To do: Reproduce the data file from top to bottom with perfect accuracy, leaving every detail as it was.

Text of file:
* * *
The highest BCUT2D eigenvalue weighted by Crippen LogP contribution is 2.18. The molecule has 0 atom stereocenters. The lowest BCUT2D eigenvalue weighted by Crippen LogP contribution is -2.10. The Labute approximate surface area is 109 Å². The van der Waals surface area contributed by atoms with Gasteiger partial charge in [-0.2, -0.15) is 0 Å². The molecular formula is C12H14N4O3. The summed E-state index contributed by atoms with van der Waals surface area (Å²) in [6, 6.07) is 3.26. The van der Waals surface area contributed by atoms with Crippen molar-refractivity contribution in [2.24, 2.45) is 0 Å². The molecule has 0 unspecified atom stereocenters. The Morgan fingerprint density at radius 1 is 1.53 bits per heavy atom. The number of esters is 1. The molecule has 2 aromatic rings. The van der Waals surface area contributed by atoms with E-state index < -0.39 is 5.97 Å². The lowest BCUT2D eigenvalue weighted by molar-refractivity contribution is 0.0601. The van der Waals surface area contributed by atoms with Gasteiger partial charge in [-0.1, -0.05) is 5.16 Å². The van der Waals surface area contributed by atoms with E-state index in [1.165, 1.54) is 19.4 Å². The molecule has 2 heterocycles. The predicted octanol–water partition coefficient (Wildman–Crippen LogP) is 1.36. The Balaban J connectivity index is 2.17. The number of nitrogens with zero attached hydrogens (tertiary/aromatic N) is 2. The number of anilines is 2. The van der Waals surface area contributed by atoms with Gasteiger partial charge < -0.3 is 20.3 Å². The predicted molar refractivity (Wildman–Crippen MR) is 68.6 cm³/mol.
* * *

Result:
The highest BCUT2D eigenvalue weighted by Crippen LogP contribution is 2.18. The molecule has 0 atom stereocenters. The lowest BCUT2D eigenvalue weighted by Crippen LogP contribution is -2.10. The Labute approximate surface area is 109 Å². The van der Waals surface area contributed by atoms with Gasteiger partial charge in [-0.2, -0.15) is 0 Å². The molecular formula is C12H14N4O3. The summed E-state index contributed by atoms with van der Waals surface area (Å²) in [6, 6.07) is 3.26. The van der Waals surface area contributed by atoms with Crippen molar-refractivity contribution in [2.24, 2.45) is 0 Å². The molecule has 0 unspecified atom stereocenters. The Morgan fingerprint density at radius 1 is 1.53 bits per heavy atom. The number of esters is 1. The molecule has 2 aromatic rings. The van der Waals surface area contributed by atoms with E-state index < -0.39 is 5.97 Å². The lowest BCUT2D eigenvalue weighted by molar-refractivity contribution is 0.0601. The van der Waals surface area contributed by atoms with Gasteiger partial charge in [-0.1, -0.05) is 5.16 Å². The van der Waals surface area contributed by atoms with E-state index in [1.165, 1.54) is 19.4 Å². The molecule has 2 heterocycles. The predicted octanol–water partition coefficient (Wildman–Crippen LogP) is 1.36. The Balaban J connectivity index is 2.17. The number of nitrogens with zero attached hydrogens (tertiary/aromatic N) is 2. The number of anilines is 2. The van der Waals surface area contributed by atoms with Gasteiger partial charge < -0.3 is 20.3 Å². The predicted molar refractivity (Wildman–Crippen MR) is 68.6 cm³/mol.